This is the first mention of Barnabas, but he must have already been known by the Apostles, because they called him Barnabas, or Son of Encouragement.

What greater title can be given to a person! One of the Devil’s is discouragement. During trials, it is easy to focus on what is happening at the moment, and with that comes a growing sense of despair and isolation. But a few words of love and real concern can lift that person’s spirit. The key to Christian love is lifting up and encouraging one another.


How many people can look back on their lives and remember times when one person said a few simple words that made all the difference in the world? It even may have been a stranger that offered that critical comfort. But regardless the circumstances, that person’s gift is not forgotten. What a beautiful commitment to practice the words of verse 11.

Verse 16 states,

“Have you found honey? Eat only as much as you need, lest you be filled with it and vomit.”

 One of the few sweeteners in the ancient world was honey, and people enjoyed the taste of something sweet just like today. Of course, today the main sources are sugar and chocolate – specifically milk-chocolate. Parents often limit the amount of sweets their children can eat because they know too much will make them sick.

So, what is the principle behind this passage in Proverbs? The answer can be found in one word – moderation. There is nothing wrong with eating food, but if the preparation and eating of food becomes the focus of a person’s life over anything else, then that becomes a real problem.


There is nothing wrong with working at a job. In fact. Paul criticized the Thessalonians in that they were waiting around for the Lord’s return and were becoming idle busy-bodies. But if a person’s entire life is focused on work, to the exclusion of family or God, then that becomes sin.

The principle found in both the Old and New Testaments shows that a righteous person will live a life of moderation. If ANYTHING becomes so important in a person’s life that it overshadows God and the Will of God, then that person cannot please God.


Yes, there are certain attitudes and practices that Christians are encouraged to practice. Paul wrote in Galatians 5:22-23,

“But the fruit of the Spirit is love, joy, peace, patience, kindness, goodness, faithfulness, gentleness, self-control; against such things there is no law.”

 But aside from these types of attributes, Christians are expected to conduct their lives in such a way to bring glory to the Father.


Verse 25 reads,

“As cold water to a weary soul, so is good news from a far country.”

 Today, rapid communication is becoming more widespread throughout the world. But until 25 to 30  years ago, that was not true. Most communication was by regular mail or through newspapers. In some cases, a response to a request for news could take weeks or even months.


The Apostle Paul wrote a letter to the church in Corinth, and he covered several attitudes and practices that were not only wrong, but against the inspired teachings of Paul. While his letter was pointed and stern, his motive was the love he felt for the members there in Corinth. There letter was delivered, and Paul waited with some anxiety not knowing how they would respond.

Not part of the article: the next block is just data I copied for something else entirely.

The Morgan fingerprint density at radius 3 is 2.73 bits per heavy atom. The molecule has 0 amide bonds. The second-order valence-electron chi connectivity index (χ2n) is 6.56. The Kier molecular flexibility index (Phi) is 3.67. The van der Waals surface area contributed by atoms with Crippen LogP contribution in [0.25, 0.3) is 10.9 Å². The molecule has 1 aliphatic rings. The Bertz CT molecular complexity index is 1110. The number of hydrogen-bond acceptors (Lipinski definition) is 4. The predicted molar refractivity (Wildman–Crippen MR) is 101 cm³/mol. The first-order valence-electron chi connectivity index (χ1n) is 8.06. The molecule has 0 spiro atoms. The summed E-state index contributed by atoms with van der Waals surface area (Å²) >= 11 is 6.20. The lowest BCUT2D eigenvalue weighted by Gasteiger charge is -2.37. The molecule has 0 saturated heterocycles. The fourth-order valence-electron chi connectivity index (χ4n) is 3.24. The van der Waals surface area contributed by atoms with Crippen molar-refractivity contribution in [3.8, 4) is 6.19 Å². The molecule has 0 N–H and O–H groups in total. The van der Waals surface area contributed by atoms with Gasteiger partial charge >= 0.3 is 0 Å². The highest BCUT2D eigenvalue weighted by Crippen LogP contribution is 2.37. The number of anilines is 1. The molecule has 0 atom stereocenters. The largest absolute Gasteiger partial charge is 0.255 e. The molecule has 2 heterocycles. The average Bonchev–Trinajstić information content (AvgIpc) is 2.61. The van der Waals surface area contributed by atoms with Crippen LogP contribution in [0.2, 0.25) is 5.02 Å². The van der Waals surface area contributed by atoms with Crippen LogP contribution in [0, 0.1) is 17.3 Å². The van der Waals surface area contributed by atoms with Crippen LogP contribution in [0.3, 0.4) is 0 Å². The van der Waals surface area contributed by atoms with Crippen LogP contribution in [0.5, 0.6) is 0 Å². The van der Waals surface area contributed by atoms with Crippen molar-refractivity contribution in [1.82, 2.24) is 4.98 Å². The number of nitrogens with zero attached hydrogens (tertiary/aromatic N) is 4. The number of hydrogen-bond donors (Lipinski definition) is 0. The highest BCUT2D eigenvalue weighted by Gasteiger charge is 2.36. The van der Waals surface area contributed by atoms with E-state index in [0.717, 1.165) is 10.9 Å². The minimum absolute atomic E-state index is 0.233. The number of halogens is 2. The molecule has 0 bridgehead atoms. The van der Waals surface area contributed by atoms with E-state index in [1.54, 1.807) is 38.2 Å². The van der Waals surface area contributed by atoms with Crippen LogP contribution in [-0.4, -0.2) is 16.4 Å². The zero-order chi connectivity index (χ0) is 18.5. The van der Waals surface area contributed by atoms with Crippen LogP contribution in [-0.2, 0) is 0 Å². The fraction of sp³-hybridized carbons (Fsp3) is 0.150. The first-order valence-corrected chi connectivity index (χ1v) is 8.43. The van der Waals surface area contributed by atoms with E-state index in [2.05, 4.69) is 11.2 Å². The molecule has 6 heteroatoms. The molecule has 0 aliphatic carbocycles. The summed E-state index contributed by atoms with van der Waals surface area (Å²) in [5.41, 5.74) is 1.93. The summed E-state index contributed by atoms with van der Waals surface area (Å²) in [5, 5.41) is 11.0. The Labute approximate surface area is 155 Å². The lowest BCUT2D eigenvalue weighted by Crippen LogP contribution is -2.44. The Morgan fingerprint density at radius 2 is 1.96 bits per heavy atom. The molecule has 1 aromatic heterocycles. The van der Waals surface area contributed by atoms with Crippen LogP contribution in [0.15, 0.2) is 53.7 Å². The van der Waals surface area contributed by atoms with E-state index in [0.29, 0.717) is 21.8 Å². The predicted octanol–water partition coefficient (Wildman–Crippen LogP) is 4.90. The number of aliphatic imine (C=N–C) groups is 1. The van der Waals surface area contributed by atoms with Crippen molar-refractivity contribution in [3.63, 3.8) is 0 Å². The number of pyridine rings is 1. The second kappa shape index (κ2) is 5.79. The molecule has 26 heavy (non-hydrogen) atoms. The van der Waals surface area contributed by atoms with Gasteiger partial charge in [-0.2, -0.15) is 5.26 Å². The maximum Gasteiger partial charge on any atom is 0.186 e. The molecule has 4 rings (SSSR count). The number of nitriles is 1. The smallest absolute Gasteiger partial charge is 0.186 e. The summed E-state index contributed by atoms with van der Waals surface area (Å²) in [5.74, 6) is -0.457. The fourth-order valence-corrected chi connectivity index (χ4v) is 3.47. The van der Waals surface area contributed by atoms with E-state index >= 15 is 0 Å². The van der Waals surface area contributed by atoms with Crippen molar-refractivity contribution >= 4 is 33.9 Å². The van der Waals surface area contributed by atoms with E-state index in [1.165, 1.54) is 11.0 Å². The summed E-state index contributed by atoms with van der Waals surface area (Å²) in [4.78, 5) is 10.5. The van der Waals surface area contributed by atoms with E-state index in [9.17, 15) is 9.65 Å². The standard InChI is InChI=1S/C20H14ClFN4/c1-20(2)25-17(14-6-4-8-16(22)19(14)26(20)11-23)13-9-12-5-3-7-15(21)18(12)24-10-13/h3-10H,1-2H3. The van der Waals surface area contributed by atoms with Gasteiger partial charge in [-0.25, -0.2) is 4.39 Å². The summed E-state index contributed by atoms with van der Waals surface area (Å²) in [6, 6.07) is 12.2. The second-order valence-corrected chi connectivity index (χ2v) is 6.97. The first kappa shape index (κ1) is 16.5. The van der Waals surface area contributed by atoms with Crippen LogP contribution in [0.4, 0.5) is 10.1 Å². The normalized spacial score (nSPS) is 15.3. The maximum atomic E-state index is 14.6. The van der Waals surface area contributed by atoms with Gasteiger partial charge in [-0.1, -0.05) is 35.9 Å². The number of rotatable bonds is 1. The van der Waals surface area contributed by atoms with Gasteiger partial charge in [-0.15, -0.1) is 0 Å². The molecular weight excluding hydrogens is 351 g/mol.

As Paul travelled from Ephesus, he expected to meet Titus in Troas where he expected to receive a report on how the church in Corinth reacted to his letter.


In 2 Corinthians 2:12-13, Paul wrote,

“Now when I came to Troas for the gospel of Christ and when a door was opened for me in the Lord, I had no rest for my spirit, not finding Titus my brother; but taking my leave of them, I went on to Macedonia.”

 No finding Titus, Paul’s anxiety grew, but he also reported how he felt when he finally connected with Titus in 2 Corinthians 7:5-7,

“For even when we came into Macedonia our flesh had no rest, but we were afflicted on every side: conflicts without, fears within. But God, who comforts the depressed, comforted us by the coming of Titus; and not only by his coming, but also by the comfort with which he was comforted in you, as he reported to us your longing, your mourning, your zeal for me; so that I rejoiced even more.”

 One can only imagine the great load that was lifted at the news he received!

Despite the more rapid communication that exists today, most have experienced what Paul experienced so long ago. An application is mailed, a resume sent in, a request for a review of some decision is made.


Then the waiting begins. A person may pray for God’s help. Will the answer be good or bad? Finally, a reply arrives. If the answer is good, there is a great sense of relief and happiness.

Paul’s concern was for the spiritual well being of the church in Corinth. Today, each Christian can send good news to a friend, a brother or sister in Christ, or possibly a family member where there has been disagreements in the past. It takes so little to bring a sense of relief or joy into a person’s life.


While every person appreciates the good news from a far country, one would do well to remember that good news of love and encouragement can be sent to another as well. When a person is hot, sweaty, and tired, nothing tastes better than a drink of cold water. When a person’s spirit is sad, lonely, or anxious, nothing is better than a message of good cheer and love.